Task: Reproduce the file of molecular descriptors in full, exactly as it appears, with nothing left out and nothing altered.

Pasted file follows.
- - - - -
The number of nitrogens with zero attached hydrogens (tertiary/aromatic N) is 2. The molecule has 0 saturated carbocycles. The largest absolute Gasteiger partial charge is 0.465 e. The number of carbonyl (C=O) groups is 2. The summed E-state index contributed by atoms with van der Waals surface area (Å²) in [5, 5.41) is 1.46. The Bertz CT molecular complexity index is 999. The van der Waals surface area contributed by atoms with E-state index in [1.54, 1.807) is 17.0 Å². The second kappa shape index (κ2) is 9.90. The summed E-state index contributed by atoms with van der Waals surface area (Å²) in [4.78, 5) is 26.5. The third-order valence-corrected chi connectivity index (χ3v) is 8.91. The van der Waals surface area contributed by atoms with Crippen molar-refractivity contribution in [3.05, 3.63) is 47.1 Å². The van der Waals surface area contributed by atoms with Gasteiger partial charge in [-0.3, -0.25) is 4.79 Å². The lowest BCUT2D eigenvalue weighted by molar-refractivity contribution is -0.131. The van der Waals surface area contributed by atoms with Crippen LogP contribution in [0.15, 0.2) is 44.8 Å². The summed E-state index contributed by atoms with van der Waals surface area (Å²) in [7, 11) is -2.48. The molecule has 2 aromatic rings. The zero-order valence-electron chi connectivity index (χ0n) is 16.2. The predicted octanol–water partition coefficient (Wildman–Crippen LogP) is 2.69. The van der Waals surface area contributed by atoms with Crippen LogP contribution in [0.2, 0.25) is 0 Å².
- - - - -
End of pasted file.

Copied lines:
The number of nitrogens with zero attached hydrogens (tertiary/aromatic N) is 2. The molecule has 0 saturated carbocycles. The largest absolute Gasteiger partial charge is 0.465 e. The number of carbonyl (C=O) groups is 2. The summed E-state index contributed by atoms with van der Waals surface area (Å²) in [5, 5.41) is 1.46. The Bertz CT molecular complexity index is 999. The van der Waals surface area contributed by atoms with E-state index in [1.54, 1.807) is 17.0 Å². The second kappa shape index (κ2) is 9.90. The summed E-state index contributed by atoms with van der Waals surface area (Å²) in [4.78, 5) is 26.5. The third-order valence-corrected chi connectivity index (χ3v) is 8.91. The van der Waals surface area contributed by atoms with Crippen molar-refractivity contribution in [3.05, 3.63) is 47.1 Å². The van der Waals surface area contributed by atoms with Gasteiger partial charge in [-0.3, -0.25) is 4.79 Å². The lowest BCUT2D eigenvalue weighted by molar-refractivity contribution is -0.131. The van der Waals surface area contributed by atoms with Crippen LogP contribution in [0.15, 0.2) is 44.8 Å². The summed E-state index contributed by atoms with van der Waals surface area (Å²) in [7, 11) is -2.48. The molecule has 2 aromatic rings. The zero-order valence-electron chi connectivity index (χ0n) is 16.2. The predicted octanol–water partition coefficient (Wildman–Crippen LogP) is 2.69. The van der Waals surface area contributed by atoms with Crippen LogP contribution in [0.2, 0.25) is 0 Å².